Oh, I see. Legends of Oz was a flop because of a vast Hollywood conspiracy to take it down.
“Here’s to the failure of another movie promoting those Magic Belt thieves!”
You know how I know that isn’t true? Because the only reason I’ve come across any publicity at all about the movie, good OR bad, is because I’m subscribed to several Oz forums. I think I might have seen a television spot or two, but the animation isn’t that great and the Oz name isn’t going to draw in the general public, so who cares? While I thought the film was pretty cute, I pretty much figured it was going to be a box office flop. And that puts me back onto a topic that comes up from time to time in Oz discussions, which is whether we can ever have a successful Oz movie. I think Oz the Great and Powerful made a decent showing, but didn’t do as well as anticipated. I didn’t hate that movie, but when the producer says the project attracted him because it had a male protagonist, it’s obvious he didn’t really get Oz. Not that there’s any one right way to appreciate Oz, mind you, but I would say the fact that it’s dominated by female protagonists is pretty central to the whole thing. What I think is weird is that nobody has even attempted adapting one of the original Oz books in years. Not for theatrical release, anyway.
Great and Powerful contained practically nothing from the books, and Legends used a mediocre book from the late eighties as its source material. They did both use the China Country, but this was likely a coincidence.
Maybe the huge success of the MGM film has made it so that any other Oz movie will be unfavorably compared to it. Get too close to it and it’s a cheap rip-off. Deviate too much and the public will think it isn’t Oz. Still, it seems that they’re not really trying. Return to Oz was a box office flop, but: 1) it’s received a lot more appreciation since then, and 2) that was almost thirty years ago. After all this time, are the actual L. Frank Baum books still considered box office poisoned poppies?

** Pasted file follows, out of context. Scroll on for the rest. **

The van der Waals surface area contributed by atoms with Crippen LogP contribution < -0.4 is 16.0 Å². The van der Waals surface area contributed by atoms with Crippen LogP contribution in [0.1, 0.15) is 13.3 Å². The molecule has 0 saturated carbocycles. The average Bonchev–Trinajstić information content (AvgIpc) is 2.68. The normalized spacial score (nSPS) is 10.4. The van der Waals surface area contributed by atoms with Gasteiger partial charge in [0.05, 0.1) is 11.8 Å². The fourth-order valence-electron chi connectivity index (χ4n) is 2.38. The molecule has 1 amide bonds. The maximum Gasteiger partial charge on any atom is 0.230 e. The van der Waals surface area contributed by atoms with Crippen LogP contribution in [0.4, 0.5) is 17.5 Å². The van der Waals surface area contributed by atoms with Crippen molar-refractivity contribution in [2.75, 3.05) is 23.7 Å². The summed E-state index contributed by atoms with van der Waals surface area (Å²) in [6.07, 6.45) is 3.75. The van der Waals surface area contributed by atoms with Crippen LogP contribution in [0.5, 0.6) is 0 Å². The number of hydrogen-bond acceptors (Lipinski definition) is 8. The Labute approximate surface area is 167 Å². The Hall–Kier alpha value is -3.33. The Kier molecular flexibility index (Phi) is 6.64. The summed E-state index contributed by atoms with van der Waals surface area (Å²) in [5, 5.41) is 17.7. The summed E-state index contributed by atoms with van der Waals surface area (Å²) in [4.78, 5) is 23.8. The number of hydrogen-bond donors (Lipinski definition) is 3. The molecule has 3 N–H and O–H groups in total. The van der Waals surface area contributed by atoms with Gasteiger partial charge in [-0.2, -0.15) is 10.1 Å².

It does seem like, even when a film isn’t a blatant MGM homage like Great and Powerful, it has to contain MGM references. Not necessarily a problem in and of itself, but when you have something like Return using the Ruby Slippers but also having Dorothy remember things from the book that weren’t in the 1939 film, like the Deadly Desert and the Tin Woodman’s origin story, it does get a little confusing. Is it a sequel to the MGM movie, the book, or neither? And Legends didn’t use Ozma, even though she was in the source material. It’s tricky, because I don’t really want to see a rehash of the same old material, yet plot points from the early books are important to developments in later ones. Of course, it would certainly be possible to adapt a later book while leaving out anything that contradicts the MGM version of the story or that people who only know the movie wouldn’t know about, which I guess would include Ozma. For my part, though, I think it might be time to do something a little more faithful to the books. I mean, wasn’t that the direction they went in with Harry Potter and Lord of the Rings, at least at first? Why not try it with Oz? Maybe the LotR films are a good model in a way, since they started with a retelling of The Hobbit that hit all the plot points relevant to the story being told. If they did something like this with Oz, it could cover things like Ozma’s ascension to the throne, the fact that there are two different Good Witches, and that Oz wasn’t a dream without having to remake Wizard and Land yet again. Then after that they can follow Peter Jackson’s example and do a Wizard remake in three installments that shows what everyone else in Oz is doing at the time of Dorothy’s adventure. I’m kidding about that last part, although in some ways that could be a lot of fun. Was Glinda tracking Dorothy’s deeds in the Great Book of Records before Dorothy actually arrived at her palace? What did the Good Witch of the North do after greeting Dorothy and then disappearing? Did Mombi, who would have been raising Tip at this point, have any thoughts on the deaths of her compatriots? Did Dr. Pipt first perfect the Powder of Life around this time? What about the mysterious King of the Munchkins who appears in Ozma and Road? Could we see how he took power after the Wicked Witch of the East was crushed to death? Nimmie Amee’s friendship with Ku-Klip and her relationship with Captain Fyter could also come into the picture somehow.